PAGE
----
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US, China turn page on 'blind activist' saga
Publication Date : 06-05-2012
After a political fallout, the US and China struck to resolve a diplomatic crisis over blind legal activist Chen Guangcheng
Despite lingering questions, analysts here say they expect a new agreement, which United States and Chinese officials struck to resolve a diplomatic crisis over blind legal activist Chen Guangcheng, to be honoured in the weeks ahead.
Neither side has any incentive to relitigate the case, given the considerable domestic and international political fallout they have already suffered from the episode in the past week, the experts added.
"There could be some wrinkles along the way, and it might take a month or two to get (Chen) to New York, but I think it's going to happen," said Bonnie Glaser, a China expert at the Centre for Strategic and International Studies.
Added Professor Yang Dali of the University of Chicago: "All sides have an interest in seeing the case resolved and not becoming captive to other people or political interest groups.
"And contrary to media reports, the Chinese government actually has a greater interest in the resolution of this case because they don't want Chen to become a showcase of the practices that have been criticised around the world."
Still, the next steps in the extraordinary saga are far from clear. According to a statement released by the US State Department last Friday, hours after the annual US-China strategic talks had wrapped up, Chen has been offered a fellowship at an American university where he would be able to bring along his wife and two children.
Beijing would accept the dissident's applications for passports, and Washington would give "priority attention" to the visa requests.
However, the statement gave no indication as to when the process might begin. Supporters of Chen also pointed out that there did not appear to be a written agreement, and the deal seemed to rest on a private understanding between the two governments.
It is also unclear what assurances, if any, have been negotiated for the safety of Chen's extended family and supporters, who cannot travel with him.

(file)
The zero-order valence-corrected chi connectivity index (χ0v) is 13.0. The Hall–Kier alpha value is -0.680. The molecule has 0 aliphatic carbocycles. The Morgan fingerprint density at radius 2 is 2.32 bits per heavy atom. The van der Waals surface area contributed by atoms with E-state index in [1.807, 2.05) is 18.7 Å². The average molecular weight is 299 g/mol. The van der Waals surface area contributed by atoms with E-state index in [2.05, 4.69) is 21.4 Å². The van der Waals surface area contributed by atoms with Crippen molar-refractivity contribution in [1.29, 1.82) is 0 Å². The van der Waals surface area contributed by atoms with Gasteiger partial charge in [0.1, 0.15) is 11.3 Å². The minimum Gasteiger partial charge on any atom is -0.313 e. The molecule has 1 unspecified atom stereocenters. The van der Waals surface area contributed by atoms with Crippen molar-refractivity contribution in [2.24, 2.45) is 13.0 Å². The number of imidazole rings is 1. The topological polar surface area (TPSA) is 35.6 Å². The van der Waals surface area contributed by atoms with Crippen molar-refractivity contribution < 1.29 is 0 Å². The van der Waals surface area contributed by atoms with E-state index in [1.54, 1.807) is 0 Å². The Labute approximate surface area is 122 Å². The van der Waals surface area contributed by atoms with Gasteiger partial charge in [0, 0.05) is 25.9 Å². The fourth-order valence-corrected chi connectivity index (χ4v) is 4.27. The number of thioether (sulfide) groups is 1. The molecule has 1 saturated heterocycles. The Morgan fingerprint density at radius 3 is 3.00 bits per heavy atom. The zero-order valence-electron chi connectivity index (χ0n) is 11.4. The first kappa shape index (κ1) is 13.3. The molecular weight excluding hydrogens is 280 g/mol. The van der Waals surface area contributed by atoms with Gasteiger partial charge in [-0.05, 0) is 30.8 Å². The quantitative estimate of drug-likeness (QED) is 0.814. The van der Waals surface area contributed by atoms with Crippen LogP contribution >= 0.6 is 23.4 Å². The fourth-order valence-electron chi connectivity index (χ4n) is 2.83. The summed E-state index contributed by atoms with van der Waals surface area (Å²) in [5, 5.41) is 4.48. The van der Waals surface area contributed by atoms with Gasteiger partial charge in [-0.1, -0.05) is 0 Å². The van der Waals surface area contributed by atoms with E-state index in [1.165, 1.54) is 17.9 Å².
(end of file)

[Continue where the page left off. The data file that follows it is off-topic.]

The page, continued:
The trickiest questions are the "what ifs". For instance, what happens when Chen, who has indicated that he does not want political asylum in the US, decides to return to China?
If he changes his mind again in the coming days, what then? The first deal that was struck by the diplomats - one that would allow the dissident to study law in the north-eastern Chinese city of Tianjin - fell apart after Chen had a change of heart due to fears over his family's safety.
Despite a long list of unanswered questions, top US diplomat Hillary Clinton told reporters before departing Beijing that she had been "encouraged by the progress' on the case. "But there is more work to do, so we will stay engaged as this moves forward," she added.
For now, experts say they did not detect any permanent damage to bilateral ties as a result of the week-long diplomatic stand-off. But it is apparent that ties are under growing strain from a host of familiar economic and geopolitical grievances, as well as unforeseen events like Chen's dash to the US Embassy.
Professor David Lampton of the Johns Hopkins University said: "The US-China relationship is overloaded...sort of like a truck with bad rear suspension with more and more (weight) being loaded on.
"This is probably, in its totality, the most complicated period I've seen in the relationship since 1989, and in some ways perhaps even more complicated."
But if there is a silver lining in the latest episode, it is that cooler heads in both countries prevailed, and neither side gave in to domestic pressures for brinkmanship. They went ahead with their annual strategic talks despite the diplomatic tension, and top leaders kept their eyes firmly on the big picture.
Clinton reminded reporters at a press conference last Friday: "(What) the US and China are trying to do is to write a new answer to the age-old question of what happens when an established power and a rising power meet.
"We believe that neither of us can afford to keep looking at the world through old lenses, whether it's the legacy of imperialism, the Cold War, or balance-of-power politics. Zero-sum thinking will lead to negative-sum results."
Her counterpart at the strategic talks, Chinese State Councillor Dai Bingguo, echoed similar sentiments, noting that China and the US must break the so-called "historical fate" that binds big powers to inevitable conflict.
"We are living in the 21st century, so we should be smarter than our predecessors in the search for new answers to the age-old question of how big powers get along," he added.
But with imminent leadership changes in China and elections in the US, it appears that more questions than answers will be coming up in the next few months.